Improving Wrong-Way Alert Systems: Knowing Your Configuration Options

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Wrong-way alert systems have been around for roughly a decade, and in that time they have safeguarded countless lives. As new system innovations continue to be developed, from physical barriers to legend-illuminated signs and more, the amount of available system configurations continues to expand.

I’ve gathered the alert activation options, alert options, power options and enhancement options you should have on your radar below so you can ensure you’re on top of what is currently available. After all, the right configuration maximizes the return on your investment in every way.


Overview of Wrong-Way Alert Systems

Wrong-way alert systems are a popular wrong-way driving solution. They work by detecting wrong-way vehicles using a variety of methods. Detection of wrong-way vehicles then activates flashing LED-enhanced warning alerts, which command drivers’ attention and warn them they are traveling the wrong way.

Wrong-way drivers then have the opportunity to self-correct. After all, the goal of the system is to remediate the behavior before it progresses any further.

Then, a high-efficiency LED illuminator and high-definition camera activate to provide high-quality visual verification of the wrong-way event.

If wrong-way drivers continue in the wrong direction past a pre-determined point, most wrong-way alert systems monitor them with thermal sensors and a high-speed camera, ensuring accuracy in all weather and light conditions. In addition, a high-priority alert is transmitted to agencies via cellular modem or fiber optic cable.

Alert Activation Options

Thermal Sensors:  Thermal sensors offer next-level, directional precision and accuracy in all roadway configurations, reducing false positives. FLIR sensors, offered by TAPCO, can monitor up to four lanes of traffic over a stretch of several hundred feet.

Radar Sensors: Radar sensors use radar technology to detect wrong-way vehicles on simple ramp configurations.

Inductive Loop: Inductive loops are installed beneath the surface of the road to detect wrong-way vehicles that pass over them.

24/7 Operation: 24/7 flashing alerts do not need to be activated because they are always operating.

Scheduled Operation: Scheduled flashing alerts are standalone solutions that only activate during specified times, such as from dusk to dawn, via time clock functionality.


Alert Options

Once a wrong-way incident has occurred, the best possible outcome is for the driver to realize it and safely turn around without delay, so choosing a system that warns drivers via flashing alerts is critical.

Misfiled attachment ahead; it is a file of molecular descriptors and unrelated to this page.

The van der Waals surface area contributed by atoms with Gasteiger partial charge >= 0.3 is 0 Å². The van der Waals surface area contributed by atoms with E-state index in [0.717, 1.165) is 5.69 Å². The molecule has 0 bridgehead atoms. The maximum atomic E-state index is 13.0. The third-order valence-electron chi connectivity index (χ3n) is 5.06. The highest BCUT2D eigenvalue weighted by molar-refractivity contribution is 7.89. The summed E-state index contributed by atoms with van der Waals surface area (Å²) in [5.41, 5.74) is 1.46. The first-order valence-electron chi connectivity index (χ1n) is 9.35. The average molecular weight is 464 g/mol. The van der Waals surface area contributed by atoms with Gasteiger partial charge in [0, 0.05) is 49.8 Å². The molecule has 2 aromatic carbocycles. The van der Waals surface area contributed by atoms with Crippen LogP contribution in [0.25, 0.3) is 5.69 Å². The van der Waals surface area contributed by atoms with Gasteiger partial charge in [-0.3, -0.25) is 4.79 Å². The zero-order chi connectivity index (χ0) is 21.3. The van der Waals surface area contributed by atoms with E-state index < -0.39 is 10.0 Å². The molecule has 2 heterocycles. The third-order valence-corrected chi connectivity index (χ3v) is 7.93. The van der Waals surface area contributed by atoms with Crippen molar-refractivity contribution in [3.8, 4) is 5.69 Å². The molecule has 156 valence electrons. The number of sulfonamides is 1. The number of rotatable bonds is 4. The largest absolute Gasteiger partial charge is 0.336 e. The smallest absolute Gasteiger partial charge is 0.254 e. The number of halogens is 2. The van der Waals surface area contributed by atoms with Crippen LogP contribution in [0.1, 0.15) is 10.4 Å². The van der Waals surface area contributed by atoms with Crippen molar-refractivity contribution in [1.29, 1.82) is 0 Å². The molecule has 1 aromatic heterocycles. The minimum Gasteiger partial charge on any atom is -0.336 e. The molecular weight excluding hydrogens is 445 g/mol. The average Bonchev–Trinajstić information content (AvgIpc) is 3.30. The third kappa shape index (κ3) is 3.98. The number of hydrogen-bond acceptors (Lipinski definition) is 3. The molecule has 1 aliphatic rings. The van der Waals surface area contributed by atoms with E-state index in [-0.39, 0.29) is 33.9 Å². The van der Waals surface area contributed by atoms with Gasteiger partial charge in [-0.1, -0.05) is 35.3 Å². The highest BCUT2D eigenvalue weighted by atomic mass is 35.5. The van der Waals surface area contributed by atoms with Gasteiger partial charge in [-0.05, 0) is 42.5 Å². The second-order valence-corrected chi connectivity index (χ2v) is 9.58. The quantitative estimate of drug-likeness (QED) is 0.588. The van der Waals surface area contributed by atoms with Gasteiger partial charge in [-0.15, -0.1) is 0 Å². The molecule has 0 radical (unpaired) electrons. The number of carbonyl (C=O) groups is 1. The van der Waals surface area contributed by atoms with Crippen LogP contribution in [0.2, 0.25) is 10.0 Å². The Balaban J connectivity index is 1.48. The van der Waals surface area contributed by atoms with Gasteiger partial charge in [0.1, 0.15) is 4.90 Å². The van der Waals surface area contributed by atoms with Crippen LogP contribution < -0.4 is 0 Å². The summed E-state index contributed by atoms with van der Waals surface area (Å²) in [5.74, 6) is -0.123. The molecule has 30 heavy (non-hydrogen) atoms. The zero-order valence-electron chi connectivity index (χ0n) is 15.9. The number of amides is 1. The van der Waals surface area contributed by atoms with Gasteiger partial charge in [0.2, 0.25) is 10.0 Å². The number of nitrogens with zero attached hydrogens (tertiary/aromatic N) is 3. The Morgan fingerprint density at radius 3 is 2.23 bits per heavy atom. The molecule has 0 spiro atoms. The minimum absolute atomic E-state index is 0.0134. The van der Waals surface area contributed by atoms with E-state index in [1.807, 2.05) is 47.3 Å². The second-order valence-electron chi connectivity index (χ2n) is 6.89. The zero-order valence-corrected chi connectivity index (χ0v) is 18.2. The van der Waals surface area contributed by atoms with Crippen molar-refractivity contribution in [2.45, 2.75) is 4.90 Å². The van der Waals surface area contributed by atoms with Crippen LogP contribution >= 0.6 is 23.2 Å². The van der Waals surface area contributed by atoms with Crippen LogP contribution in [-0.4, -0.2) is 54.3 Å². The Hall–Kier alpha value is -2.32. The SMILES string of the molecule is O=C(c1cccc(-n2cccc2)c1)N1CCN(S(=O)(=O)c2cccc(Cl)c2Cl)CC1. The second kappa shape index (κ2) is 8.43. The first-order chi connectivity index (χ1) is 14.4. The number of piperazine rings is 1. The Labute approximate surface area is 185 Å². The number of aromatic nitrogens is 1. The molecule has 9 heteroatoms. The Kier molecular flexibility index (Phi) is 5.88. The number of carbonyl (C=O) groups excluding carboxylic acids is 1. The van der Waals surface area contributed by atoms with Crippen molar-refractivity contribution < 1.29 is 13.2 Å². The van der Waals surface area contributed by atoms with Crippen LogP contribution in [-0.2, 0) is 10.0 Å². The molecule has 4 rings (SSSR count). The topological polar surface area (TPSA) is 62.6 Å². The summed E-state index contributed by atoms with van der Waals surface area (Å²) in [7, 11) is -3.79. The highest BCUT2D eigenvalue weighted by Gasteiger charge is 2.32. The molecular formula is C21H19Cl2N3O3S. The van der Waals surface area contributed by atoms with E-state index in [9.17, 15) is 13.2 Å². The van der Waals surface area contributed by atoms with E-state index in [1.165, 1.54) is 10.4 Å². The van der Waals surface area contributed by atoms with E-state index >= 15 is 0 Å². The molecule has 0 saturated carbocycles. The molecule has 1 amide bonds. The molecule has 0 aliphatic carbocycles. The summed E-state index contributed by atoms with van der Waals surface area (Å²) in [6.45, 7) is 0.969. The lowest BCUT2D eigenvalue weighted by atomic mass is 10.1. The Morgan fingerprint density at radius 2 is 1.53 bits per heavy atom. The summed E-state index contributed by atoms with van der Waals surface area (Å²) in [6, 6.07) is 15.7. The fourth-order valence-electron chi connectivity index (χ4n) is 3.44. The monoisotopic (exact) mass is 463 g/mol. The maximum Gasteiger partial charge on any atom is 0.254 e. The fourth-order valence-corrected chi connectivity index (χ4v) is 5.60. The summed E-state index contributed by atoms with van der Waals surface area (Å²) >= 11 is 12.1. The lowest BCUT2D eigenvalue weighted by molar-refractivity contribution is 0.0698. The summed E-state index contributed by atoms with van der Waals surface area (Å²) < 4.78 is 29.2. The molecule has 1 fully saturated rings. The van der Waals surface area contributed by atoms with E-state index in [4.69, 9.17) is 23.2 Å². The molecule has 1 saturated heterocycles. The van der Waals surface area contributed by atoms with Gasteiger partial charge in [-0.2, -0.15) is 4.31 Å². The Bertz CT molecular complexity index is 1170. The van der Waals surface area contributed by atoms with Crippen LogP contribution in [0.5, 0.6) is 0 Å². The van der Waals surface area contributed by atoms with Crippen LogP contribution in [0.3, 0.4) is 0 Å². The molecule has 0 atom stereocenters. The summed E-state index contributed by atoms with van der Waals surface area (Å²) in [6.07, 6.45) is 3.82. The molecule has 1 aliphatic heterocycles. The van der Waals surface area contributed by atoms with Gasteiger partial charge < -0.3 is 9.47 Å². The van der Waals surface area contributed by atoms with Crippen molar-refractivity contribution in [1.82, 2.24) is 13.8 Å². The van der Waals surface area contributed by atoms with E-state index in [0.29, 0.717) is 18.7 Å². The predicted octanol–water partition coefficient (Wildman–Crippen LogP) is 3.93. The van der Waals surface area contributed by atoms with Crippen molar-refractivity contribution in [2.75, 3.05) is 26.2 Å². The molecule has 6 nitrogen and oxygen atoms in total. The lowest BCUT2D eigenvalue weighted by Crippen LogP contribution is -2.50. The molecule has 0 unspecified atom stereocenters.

Alert options aimed at wrong-way drivers fall into one of three categories:

LED-Enhanced Signs: Traffic signs can feature flashing LEDs in the perimeter of the sign face, such as the BlinkerSign®, or non-flashing LEDs in the legend, such as the LegendViz™ Traffic Sign. LegendViz™ Signs are even shown to increase sign legibility distance by as much as 100 percent, according to a closed-course trial by the Texas A&M Transportation Institute. LegendViz™ BlinkerSigns are also available.

RFBs: RFB light bars are rectangular flashing beacons placed above and below a traffic sign that flash in a wig-wag pattern.

Beacons: Large, round LED beacons like the BlinkerBeacon™ flash above a traffic sign to warn drivers.

Alert options aimed at right-way drivers fall into one of two categories:

Blank-Out Signs: In wrong-way driving applications, LED blank-out signs feature a single message warning right-way drivers of a wrong-way driver up ahead, with the LEDs being turned on or off as needed.

Dynamic Message Signs: With changeable messages, dynamic message signs (DMS) display a variety of warnings to right-way drivers about a wrong-way driver.

Enhancement Options

In-Road Warning Lights: In-Road Warning Lights (IRWL) are embedded in the pavement and oriented to face wrong-way traffic. They flash in unison to alert drivers of their wrong-way movement.

Additional CCTV Cameras: To capture additional details, such as continuation behaviors and the direction of origin, extra cameras can be integrated into most wrong-way alert systems.

Connected Vehicle Interface: Forward-looking agencies can add another layer of safety with a Connected Vehicle Interface, which communicates information about wrong-way drivers via connected vehicle roadside units, delivering in-vehicle alerts to those in connected vehicles.

You can read about [connected vehicle technology] and go to conferences and educate yourself, but sometimes you have to do an installation and actually see this technology demonstrated in the real world.

- Greg Mack, Assistant Director of IT & Toll Systems for the Central Texas Regional Mobility Authority

Choosing the right wrong-way alert system configuration for each installation location’s unique needs helps you truly get the most out of the system, delivering a solid return on investment and protecting lives — which is absolutely priceless.


Learn more about the TAPCO Wrong-Way Alert System here >


Part 1: Why and Where Wrong-Way Driving Occurs

Part 3: How Software Takes Wrong-Way Alert Systems to the Next Level

Kate Bert

TAPCO | Product Manager

Kate is a wrong-way alert and overheight warning systems expert dedicated to providing customers with innovative products, knowledge and guidance.

She has extensive experience in engineering, operations and product management and is passionate about collaborating with the team to develop lifesaving solutions to ensure safe travel for all users.

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